Aspirations: As we begin to pursue prayer as a spiritual discipline [1], we often come with high aspirations to create spontaneous and meaningful prayers – even grandiose prayers like the one offered by Daniel [2]. When that does not happen, however, we can get discouraged and confused, which can lead us to stop praying altogether. Thus, we must learn to pray so that we persevere in it. For although we thought about unanswered prayers on Tuesday [3], “The greatest tragedy in life is not unanswered prayer, but unoffered prayer” [4].

Guides: Thankfully, in the Bible itself, God has given us more than 650 prayers to use and enjoy. The Psalmist delighted to go to God through the Word: “In the way of your testimonies I delight as much as in all riches. I will meditate on your precepts and fix my eyes on your ways … Open my eyes, that I may behold wondrous things out of your law … My soul is consumed with longing for your rules at all times … Your testimonies are my delight; they are my counselors” [5]. Today, we can rejoice in the Word even more than the Psalmist. For we know that it points to the Word Made Flesh – that is, Jesus Christ.

Scriptures: In Psalms: The Prayer Book of the Bible, Dietrich Bonhoeffer wrote, “Repeating God’s own words after him, we begin to pray to him. We ought to speak to God and he wants to hear us, not in the false and confused speech of our own heart, but in the clear and pure speech which God has spoken to us in Jesus Christ. God’s speech in Jesus Christ meets us in the Holy Scriptures. If we wish to pray with confidence and gladness, then the words of Holy Scripture will have to be the solid basis of our prayer. For here we know that Jesus Christ, the Word of God, teaches us to pray. The words which come from God become, then, the steps on which we find our way to God” [6].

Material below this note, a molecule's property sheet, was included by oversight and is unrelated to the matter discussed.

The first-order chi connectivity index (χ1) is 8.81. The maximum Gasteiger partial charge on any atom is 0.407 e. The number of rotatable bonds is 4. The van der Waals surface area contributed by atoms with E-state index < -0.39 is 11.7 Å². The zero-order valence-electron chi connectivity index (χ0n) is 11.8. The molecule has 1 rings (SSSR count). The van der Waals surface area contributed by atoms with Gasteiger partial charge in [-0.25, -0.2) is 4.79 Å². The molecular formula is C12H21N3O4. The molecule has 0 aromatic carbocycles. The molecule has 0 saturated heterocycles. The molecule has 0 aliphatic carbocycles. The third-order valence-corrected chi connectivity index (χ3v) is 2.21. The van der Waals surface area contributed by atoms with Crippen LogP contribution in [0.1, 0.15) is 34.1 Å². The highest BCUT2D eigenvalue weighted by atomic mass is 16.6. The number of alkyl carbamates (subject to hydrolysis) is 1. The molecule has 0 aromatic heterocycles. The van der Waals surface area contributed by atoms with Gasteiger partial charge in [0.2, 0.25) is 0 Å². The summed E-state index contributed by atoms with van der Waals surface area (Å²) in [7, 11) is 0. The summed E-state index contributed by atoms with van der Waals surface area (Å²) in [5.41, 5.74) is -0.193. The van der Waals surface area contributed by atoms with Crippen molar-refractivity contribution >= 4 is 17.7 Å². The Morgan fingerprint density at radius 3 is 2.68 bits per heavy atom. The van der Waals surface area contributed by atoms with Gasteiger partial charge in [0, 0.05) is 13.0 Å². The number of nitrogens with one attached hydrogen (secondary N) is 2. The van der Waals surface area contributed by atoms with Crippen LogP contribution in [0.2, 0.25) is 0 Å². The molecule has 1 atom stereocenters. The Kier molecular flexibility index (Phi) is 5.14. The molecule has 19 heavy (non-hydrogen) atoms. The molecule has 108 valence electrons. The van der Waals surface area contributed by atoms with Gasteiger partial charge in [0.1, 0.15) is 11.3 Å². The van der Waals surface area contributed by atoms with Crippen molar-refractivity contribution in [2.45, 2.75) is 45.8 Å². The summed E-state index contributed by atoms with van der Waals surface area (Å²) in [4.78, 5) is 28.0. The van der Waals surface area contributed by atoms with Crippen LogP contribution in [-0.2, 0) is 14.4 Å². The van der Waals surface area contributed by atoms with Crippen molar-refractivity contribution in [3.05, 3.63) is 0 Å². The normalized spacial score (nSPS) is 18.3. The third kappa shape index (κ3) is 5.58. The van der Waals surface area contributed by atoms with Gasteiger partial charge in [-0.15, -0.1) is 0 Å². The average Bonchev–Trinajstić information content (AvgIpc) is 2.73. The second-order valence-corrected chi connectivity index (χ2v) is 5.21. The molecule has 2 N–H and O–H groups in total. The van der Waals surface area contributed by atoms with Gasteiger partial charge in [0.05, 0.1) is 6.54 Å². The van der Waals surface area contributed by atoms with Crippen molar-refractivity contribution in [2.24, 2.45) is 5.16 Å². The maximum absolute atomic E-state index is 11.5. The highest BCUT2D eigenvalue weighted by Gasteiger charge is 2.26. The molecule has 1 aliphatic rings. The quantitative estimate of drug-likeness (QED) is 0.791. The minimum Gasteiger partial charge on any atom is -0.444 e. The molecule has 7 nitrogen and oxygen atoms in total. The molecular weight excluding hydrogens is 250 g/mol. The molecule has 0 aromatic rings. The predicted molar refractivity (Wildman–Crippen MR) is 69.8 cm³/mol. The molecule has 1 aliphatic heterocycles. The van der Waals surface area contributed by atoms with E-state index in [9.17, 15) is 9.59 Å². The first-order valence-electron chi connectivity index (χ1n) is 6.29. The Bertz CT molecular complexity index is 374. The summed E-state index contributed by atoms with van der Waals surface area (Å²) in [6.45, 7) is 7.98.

Prayer: Lord, Teach us to pray according to your Word. Teach us the difference between the things that our hearts produce by themselves – wishes, hopes, sighs, laments, rejoicings – and prayer, which is produced only by the cross of Christ and the work of the Spirit. Cause our hearts to delight in your Word so that we find our way to you. Amen.

(Optional) Post-Reflection Prayers: We have created a one-page sample set of morning prayers (here) and a one-page illustrative list of prayers in the Bible (here). If helpful, use these to pursue an intentional prayer life and let us know what you think.

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Footnotes

[1] 843 Acres, “Spiritual Disciplines for the Goal of Godliness.” 22 October 2012.  |  [2] 843 Acres, “Prayer as Discipline: Kingdom-Centered for the City.” 24 October 2012.  |  [3] 843 Acres, “Prayer as Discipline: Unanswered Prayers.” 23 October 2012.  |  [4] F.B. Meyer (wiki)  |  [5] Psalm 119:14-15, 18, 24 ESV  |  [6] Dietrich Bonhoeffer. Psalms: The Prayer Book of the Bible (Kindle Location 34-35). Kindle Edition.